Crime Library: Criminal Minds and Methods

A Killer's Rampage

A Profile

At the time the Behavioral Science Unit had been in operation for six years, with John Douglas as chief, and the agents were developing the computer database known as ViCAP.  They had gone out to a number of locations to assist with serial crimes like rape and murder, and now they had Christopher Wilder to consider.  In Human Monsters, David Everitt points out that this was the same month in which Henry Lee Lucas was convicted of murder in Texas, after confessing to hundreds across several states.

In Wilder's case, they knew who the perpetrator was, they just did not know where he was or where he would strike next on his path of death.   Several times, they arrived at a motel or restaurant within hours of his departure.  He kept stealing license plates and driving in erratic directions.  He was exceedingly difficult to predict.

While they judged him to be a classic serial killer, in retrospect there are many criminologists who classify him as a spree killer.   Yet if he had killed the two women he had abducted in Florida and had continued in that pattern, without getting nervous and running, then he would be a serial killer.  There was some evidence later that he might have killed several years before.

He was compulsive about killing.   It was a sexual addiction.  He was a charming white male in his 30s, spurred by sexual fantasies and excited by a certain type of victim—in this case, beautiful young women who could be models.  Hence, he was dubbed "The Beauty Queen Killer."  He was highly mobile, willing to drive long distances to keep doing what he was doing.  James says "It is not unusual for a serial killer to drive between 100,000 and 200,000 miles in a year."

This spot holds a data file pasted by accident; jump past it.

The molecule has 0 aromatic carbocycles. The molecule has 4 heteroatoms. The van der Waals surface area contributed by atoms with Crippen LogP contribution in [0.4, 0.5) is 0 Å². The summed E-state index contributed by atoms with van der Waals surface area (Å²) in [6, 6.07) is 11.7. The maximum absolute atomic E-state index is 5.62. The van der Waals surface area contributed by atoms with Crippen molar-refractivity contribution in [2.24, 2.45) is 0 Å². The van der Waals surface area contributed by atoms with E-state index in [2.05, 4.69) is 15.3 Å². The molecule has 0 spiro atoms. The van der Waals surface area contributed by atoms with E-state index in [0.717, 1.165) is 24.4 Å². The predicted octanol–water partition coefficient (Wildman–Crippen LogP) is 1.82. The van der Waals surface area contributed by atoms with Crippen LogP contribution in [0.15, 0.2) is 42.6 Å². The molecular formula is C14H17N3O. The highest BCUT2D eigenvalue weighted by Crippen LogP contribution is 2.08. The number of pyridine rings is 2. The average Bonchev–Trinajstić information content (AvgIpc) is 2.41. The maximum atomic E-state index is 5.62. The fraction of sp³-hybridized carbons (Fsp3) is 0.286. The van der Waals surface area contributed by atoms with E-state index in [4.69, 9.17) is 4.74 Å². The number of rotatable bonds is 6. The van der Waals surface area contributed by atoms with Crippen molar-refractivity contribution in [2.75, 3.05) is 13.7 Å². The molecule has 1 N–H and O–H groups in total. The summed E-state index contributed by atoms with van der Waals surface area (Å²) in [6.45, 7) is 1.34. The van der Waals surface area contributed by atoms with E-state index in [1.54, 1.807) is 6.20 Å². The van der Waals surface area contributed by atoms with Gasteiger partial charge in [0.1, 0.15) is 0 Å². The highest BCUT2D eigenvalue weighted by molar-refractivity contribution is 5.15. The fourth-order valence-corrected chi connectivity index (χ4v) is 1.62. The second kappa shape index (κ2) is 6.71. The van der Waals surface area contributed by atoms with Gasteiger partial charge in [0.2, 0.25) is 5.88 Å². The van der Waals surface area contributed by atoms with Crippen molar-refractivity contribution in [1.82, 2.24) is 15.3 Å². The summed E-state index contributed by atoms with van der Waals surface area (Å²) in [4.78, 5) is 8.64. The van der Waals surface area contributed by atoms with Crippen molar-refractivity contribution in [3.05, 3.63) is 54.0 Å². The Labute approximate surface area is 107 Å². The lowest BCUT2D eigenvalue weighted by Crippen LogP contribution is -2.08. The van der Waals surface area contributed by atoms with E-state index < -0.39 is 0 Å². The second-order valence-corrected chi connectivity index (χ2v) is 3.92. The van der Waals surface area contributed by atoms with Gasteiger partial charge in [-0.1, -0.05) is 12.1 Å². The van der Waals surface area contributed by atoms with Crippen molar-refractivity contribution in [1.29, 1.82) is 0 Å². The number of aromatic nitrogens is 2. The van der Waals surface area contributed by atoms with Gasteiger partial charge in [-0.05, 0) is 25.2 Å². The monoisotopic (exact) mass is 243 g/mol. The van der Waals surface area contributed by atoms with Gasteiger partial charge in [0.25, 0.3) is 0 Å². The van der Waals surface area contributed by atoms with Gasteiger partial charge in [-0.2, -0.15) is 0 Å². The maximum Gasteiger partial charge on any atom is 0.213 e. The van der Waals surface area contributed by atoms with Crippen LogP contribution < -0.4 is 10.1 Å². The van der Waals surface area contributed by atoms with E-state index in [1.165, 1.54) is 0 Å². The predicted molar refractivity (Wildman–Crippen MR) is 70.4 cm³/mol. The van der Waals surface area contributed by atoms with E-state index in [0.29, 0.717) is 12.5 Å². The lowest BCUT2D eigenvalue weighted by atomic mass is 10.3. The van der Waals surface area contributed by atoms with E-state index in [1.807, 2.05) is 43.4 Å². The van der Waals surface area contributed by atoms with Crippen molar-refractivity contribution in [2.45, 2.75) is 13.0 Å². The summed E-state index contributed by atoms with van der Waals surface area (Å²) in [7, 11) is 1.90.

Putting him on the Ten Most Wanted list generated more publicity about him countrywide and made it clear that catching him was an urgent matter.   Everitt says the FBI did not want to reveal many details of Wilder's brutality for fear of inspiring copycat crimes.  Authorities monitored the use of the credit cards Wilder had stolen from his partner, but it was still difficult to determine where he was going.  They expected that at some point he would try leaving the country. 

The best bet for him was Mexico, since that government would not extradite a man who might face the death penalty or life without parole, as Wilder surely would do.   At the very least, it would take years.

To try to get a better sense of Wilder's personality, people who knew him were interviewed.   His business partner said that he spent a lot of time watching television, because he didn't have much else to do, while others claimed that beautiful women went to his home in droves.  He even had a girlfriend who could not believe the charges, although she recalled several strange incidents.  Once Wilder had commanded her to leave his home, fearing he might hurt her, and another time, she had woken up to find him at the foot of her bed.  He claimed he did not know how he had gotten there or why.  Someone brought forward photographs that Wilder had left for developing, which included women he did not know and prepubescent children.  He had told his girlfriend that his photography hobby was a sickness, but he had to do it.

In Florida, the manager of a dating service offered a tape that Wilder had made in 1981.   He talked a lot about himself on the tape and said that he wanted a long relationship but not marriage.  He was seeking "depth and sincerity."  He also indicated that he preferred women in their early 20s.  The FBI broadcast the tape to help women who were approached by him to see him for what he was.  He could be anywhere, and any pretty woman was a potential victim.  There were a lot of shopping malls around the country, and one thing they knew for sure was that he would not stop abducting and killing pretty girls until he was caught.


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